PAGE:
Read reviews of science articles, new research and news reports on ancestry testing, ancient DNA and popular genetics
Donald N. Yates
submitted August 31, 2009
ABSTRACT. A sample of 52 individuals who purchased mitochondrial DNA testing to determine their female lineage was assembled after the fact from the customer files of DNA Consultants. All claim matrilineal descent from a Native American woman, usually named as Cherokee.
In the last blog post, we responded to the call of Nature (the journal, that is) in “Genetics without Borders.” In this, we examine the second of three editorials in this week’s issue concerning regulation of DNA testing companies: “Putting DNA to the Test.”
That’s the import of a trio of opinions in this week’s Nature magazine. One of them, “Genetics without Borders,” criticizes a “UK government scheme to establish nationality through DNA testing [as] scientifically flawed, ethically dubious and potentially damaging to science.”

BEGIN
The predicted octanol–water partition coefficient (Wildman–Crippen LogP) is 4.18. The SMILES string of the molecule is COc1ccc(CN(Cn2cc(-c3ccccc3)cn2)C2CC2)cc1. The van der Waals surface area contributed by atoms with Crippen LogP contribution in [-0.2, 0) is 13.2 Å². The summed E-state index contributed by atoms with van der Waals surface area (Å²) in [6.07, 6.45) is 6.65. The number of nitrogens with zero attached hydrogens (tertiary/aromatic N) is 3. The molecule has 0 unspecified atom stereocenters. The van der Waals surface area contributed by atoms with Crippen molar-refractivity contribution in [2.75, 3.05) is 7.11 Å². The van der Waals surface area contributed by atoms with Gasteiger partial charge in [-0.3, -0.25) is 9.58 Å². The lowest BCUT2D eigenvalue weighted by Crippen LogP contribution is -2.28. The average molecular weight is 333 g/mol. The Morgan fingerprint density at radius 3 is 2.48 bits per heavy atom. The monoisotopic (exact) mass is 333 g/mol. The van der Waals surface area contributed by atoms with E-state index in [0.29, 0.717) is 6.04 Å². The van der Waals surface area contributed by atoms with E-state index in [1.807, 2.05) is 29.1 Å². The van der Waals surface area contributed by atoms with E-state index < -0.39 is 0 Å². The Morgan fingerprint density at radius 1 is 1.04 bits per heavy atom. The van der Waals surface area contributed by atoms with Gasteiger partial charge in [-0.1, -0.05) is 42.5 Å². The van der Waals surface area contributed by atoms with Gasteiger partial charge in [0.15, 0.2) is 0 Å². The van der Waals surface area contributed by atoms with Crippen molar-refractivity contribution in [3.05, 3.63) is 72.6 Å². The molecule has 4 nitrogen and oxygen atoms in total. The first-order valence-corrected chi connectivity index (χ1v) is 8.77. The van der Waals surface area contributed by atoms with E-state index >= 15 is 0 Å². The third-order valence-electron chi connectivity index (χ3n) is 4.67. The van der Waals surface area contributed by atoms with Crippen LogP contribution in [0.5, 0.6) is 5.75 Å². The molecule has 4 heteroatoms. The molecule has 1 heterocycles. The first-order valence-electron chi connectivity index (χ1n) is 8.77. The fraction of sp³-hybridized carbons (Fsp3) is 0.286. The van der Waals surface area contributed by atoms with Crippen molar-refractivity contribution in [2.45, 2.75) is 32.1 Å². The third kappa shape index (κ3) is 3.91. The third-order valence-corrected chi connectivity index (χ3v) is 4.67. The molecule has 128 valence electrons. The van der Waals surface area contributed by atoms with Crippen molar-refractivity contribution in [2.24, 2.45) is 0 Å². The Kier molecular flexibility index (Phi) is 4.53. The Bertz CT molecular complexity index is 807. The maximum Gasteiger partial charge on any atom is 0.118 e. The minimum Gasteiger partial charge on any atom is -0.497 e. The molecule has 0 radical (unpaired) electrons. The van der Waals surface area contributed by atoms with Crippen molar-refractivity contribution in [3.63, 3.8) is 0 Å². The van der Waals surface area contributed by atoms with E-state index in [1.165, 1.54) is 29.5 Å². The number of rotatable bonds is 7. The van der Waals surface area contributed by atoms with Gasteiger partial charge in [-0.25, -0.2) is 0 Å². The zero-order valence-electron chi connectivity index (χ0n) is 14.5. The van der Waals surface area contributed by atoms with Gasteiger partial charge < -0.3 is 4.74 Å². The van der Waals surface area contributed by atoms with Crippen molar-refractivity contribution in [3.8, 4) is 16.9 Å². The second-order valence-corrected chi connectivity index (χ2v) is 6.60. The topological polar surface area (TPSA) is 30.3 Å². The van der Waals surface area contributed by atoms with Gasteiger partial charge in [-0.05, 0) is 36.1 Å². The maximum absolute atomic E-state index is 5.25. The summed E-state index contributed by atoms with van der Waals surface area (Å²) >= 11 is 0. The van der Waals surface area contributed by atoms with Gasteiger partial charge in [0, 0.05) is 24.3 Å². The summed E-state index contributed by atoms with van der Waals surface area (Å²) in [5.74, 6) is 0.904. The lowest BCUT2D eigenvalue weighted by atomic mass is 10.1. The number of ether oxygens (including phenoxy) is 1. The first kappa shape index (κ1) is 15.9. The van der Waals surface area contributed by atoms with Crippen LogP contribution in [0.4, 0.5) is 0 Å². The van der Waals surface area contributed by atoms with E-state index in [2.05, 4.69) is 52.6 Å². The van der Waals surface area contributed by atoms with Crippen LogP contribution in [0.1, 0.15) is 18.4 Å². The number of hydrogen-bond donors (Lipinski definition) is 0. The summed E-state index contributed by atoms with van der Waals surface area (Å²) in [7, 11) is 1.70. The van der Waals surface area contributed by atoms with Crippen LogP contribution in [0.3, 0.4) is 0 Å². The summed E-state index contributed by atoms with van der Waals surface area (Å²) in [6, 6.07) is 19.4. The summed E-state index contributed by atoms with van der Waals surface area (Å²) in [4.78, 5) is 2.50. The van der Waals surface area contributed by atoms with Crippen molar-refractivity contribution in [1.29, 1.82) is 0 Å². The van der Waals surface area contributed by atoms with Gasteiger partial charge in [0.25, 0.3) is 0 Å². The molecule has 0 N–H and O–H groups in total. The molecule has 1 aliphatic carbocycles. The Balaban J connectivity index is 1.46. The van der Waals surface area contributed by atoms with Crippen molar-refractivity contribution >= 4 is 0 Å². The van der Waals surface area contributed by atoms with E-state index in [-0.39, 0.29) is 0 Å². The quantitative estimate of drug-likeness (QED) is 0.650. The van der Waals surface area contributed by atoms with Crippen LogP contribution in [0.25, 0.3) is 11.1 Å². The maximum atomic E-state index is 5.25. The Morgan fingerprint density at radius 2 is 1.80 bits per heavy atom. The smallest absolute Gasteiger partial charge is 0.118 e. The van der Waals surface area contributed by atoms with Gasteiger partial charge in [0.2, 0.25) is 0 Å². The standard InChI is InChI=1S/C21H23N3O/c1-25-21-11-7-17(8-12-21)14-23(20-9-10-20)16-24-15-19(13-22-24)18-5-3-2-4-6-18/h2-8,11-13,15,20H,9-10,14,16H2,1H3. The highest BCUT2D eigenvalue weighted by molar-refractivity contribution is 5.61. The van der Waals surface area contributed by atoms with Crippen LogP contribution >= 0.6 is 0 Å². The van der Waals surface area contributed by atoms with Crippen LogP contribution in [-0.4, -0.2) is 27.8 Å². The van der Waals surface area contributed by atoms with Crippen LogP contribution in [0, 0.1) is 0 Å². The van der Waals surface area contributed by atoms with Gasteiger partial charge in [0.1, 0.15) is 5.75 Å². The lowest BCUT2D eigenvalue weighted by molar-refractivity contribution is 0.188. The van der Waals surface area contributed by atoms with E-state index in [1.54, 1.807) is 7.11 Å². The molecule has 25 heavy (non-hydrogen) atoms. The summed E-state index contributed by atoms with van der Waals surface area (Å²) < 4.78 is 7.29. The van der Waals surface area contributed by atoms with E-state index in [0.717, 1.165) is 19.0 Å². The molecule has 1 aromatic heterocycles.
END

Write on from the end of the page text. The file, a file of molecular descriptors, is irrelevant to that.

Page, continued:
Local Hunter-Gatherers Obstruct Incoming Farmers, Again
In the last post, we saw that there was discontinuity in the genetic record between medieval and contemporary Tuscans. Contradictions keep popping up whenever geneticists seek to show continuity in human populations.
Newberry Family DNA Project
A Guest Posting by Sue Simonich
For nearly four centuries, the Newberry legacy has been studied by historians and genealogists. American descendants have pondered ancient progenitors from Normandy and England, to America and back.
In a recent research article published in the journal Molecular Biology and Evolution, a team headed by Silvia Guimaraes of the University of Florence documents how the Tuscans of the Middle Ages preserved Etruscan bloodlines while the contemporary inhabitants of the Italian state of Tuscany seem to have little or no connection with those mysterious antecedents from the Bronze Age.